Whether you are trying to reduce debt or interested in pursing investment opportunities, creating a budget is the best place to start. Budgets give you a realistic picture of how much money you are bringing in and spending in a given month. There are many tools, calculators, apps, and worksheets online that can help with this process. Or use the attached excel worksheets to get started.
Simply input your income after taxes and other sources of income (benefits, stipends, allowances, etc.) and subtract reoccurring expenses, including essential and nonessential expenses. If spending varies from month-to-month, averages or estimates can also be used.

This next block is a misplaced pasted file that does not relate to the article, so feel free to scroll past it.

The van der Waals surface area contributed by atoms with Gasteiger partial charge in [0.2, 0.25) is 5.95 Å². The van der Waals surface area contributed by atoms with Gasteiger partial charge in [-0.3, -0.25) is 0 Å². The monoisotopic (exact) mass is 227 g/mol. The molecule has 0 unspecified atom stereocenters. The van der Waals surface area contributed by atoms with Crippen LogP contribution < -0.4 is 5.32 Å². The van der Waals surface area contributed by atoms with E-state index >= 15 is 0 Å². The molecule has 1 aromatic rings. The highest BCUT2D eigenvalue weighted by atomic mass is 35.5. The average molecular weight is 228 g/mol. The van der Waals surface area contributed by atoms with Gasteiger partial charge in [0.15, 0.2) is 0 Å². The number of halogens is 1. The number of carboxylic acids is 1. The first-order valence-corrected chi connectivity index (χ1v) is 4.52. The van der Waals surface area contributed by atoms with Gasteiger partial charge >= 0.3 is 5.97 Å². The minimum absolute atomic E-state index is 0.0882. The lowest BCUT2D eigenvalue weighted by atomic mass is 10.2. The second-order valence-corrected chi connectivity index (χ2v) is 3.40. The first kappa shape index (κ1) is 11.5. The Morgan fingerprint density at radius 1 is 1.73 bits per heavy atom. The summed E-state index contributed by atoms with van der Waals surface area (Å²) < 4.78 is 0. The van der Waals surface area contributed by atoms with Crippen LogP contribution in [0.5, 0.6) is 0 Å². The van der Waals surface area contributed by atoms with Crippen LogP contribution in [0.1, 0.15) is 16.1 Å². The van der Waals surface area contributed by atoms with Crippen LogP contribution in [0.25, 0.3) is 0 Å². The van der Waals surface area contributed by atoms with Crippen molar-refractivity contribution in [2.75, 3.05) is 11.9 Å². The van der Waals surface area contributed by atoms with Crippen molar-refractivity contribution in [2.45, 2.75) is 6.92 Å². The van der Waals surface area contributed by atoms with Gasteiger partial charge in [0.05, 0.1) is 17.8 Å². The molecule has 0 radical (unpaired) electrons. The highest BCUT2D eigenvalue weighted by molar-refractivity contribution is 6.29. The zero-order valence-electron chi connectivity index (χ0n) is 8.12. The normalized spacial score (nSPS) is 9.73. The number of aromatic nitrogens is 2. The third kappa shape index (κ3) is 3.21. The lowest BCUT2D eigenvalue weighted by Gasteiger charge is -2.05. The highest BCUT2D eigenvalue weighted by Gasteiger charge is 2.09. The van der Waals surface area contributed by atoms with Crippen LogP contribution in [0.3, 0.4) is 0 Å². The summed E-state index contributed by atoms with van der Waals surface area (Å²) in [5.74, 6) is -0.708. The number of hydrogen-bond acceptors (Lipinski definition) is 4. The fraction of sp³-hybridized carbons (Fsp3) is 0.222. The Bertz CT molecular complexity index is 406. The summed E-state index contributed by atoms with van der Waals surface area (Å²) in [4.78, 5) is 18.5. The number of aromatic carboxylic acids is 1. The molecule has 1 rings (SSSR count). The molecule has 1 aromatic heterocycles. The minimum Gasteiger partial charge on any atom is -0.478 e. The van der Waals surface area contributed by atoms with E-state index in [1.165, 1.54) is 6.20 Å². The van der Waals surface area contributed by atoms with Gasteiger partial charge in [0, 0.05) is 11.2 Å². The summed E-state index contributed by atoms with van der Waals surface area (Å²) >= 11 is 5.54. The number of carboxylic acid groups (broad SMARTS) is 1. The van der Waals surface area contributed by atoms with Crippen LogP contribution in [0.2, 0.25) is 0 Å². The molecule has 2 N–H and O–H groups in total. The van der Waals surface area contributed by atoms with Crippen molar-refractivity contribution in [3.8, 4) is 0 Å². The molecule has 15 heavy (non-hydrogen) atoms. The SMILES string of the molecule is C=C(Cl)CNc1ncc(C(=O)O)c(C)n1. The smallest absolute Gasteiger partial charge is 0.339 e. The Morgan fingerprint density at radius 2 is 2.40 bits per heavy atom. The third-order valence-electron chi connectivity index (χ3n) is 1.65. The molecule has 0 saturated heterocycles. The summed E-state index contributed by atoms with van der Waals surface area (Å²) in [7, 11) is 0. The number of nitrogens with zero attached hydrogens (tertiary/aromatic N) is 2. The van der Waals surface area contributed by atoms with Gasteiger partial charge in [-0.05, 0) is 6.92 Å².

In general the 50/30/20 framework is a good rule of thumb to shoot for in your budget. From your net income after taxes, fifty percent of your income to should go towards living expenses, such as housing, food, utilities, and transportation. Thirty percent should go towards discretionary spending or "wants" such as clothes, entertainment, and eating out. Finally, twenty percent should go towards your future financial goals, whether that be saving and investing in your future, or paying down debt.
Budgets start with a salary or income, and for those preparing to graduate soon, it may be worth looking at salary benchmarks, salaries by location, and cost of living before you accept that offer letter. Here are a few resources to inform your big decision.